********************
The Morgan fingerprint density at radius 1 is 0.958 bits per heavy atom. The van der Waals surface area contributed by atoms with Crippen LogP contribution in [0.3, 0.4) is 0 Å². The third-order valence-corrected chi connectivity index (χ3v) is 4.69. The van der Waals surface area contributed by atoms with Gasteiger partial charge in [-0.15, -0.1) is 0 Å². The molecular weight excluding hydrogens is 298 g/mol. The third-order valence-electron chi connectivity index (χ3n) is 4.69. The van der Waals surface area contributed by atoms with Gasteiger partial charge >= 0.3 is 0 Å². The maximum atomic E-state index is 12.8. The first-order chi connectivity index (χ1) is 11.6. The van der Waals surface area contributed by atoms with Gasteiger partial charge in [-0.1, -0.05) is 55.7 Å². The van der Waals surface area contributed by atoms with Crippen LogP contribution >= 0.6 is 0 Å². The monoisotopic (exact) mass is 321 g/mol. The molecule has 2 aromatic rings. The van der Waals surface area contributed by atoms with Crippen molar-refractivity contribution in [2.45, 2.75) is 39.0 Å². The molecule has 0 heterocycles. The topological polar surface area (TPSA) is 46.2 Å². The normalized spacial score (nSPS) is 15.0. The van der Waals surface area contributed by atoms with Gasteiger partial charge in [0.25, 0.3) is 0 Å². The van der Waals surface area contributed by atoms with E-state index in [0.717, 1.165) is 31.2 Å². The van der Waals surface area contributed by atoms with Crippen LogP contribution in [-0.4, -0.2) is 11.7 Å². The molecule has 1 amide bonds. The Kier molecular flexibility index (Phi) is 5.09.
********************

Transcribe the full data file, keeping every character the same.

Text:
The Morgan fingerprint density at radius 1 is 0.958 bits per heavy atom. The van der Waals surface area contributed by atoms with Crippen LogP contribution in [0.3, 0.4) is 0 Å². The third-order valence-corrected chi connectivity index (χ3v) is 4.69. The van der Waals surface area contributed by atoms with Gasteiger partial charge in [-0.15, -0.1) is 0 Å². The molecular weight excluding hydrogens is 298 g/mol. The third-order valence-electron chi connectivity index (χ3n) is 4.69. The van der Waals surface area contributed by atoms with Gasteiger partial charge >= 0.3 is 0 Å². The maximum atomic E-state index is 12.8. The first-order chi connectivity index (χ1) is 11.6. The van der Waals surface area contributed by atoms with Gasteiger partial charge in [-0.1, -0.05) is 55.7 Å². The van der Waals surface area contributed by atoms with Crippen LogP contribution >= 0.6 is 0 Å². The monoisotopic (exact) mass is 321 g/mol. The molecule has 2 aromatic rings. The van der Waals surface area contributed by atoms with Crippen molar-refractivity contribution in [2.45, 2.75) is 39.0 Å². The molecule has 0 heterocycles. The topological polar surface area (TPSA) is 46.2 Å². The normalized spacial score (nSPS) is 15.0. The van der Waals surface area contributed by atoms with Gasteiger partial charge in [0.25, 0.3) is 0 Å². The van der Waals surface area contributed by atoms with E-state index in [0.717, 1.165) is 31.2 Å². The van der Waals surface area contributed by atoms with Crippen LogP contribution in [-0.4, -0.2) is 11.7 Å². The molecule has 1 amide bonds. The Kier molecular flexibility index (Phi) is 5.09.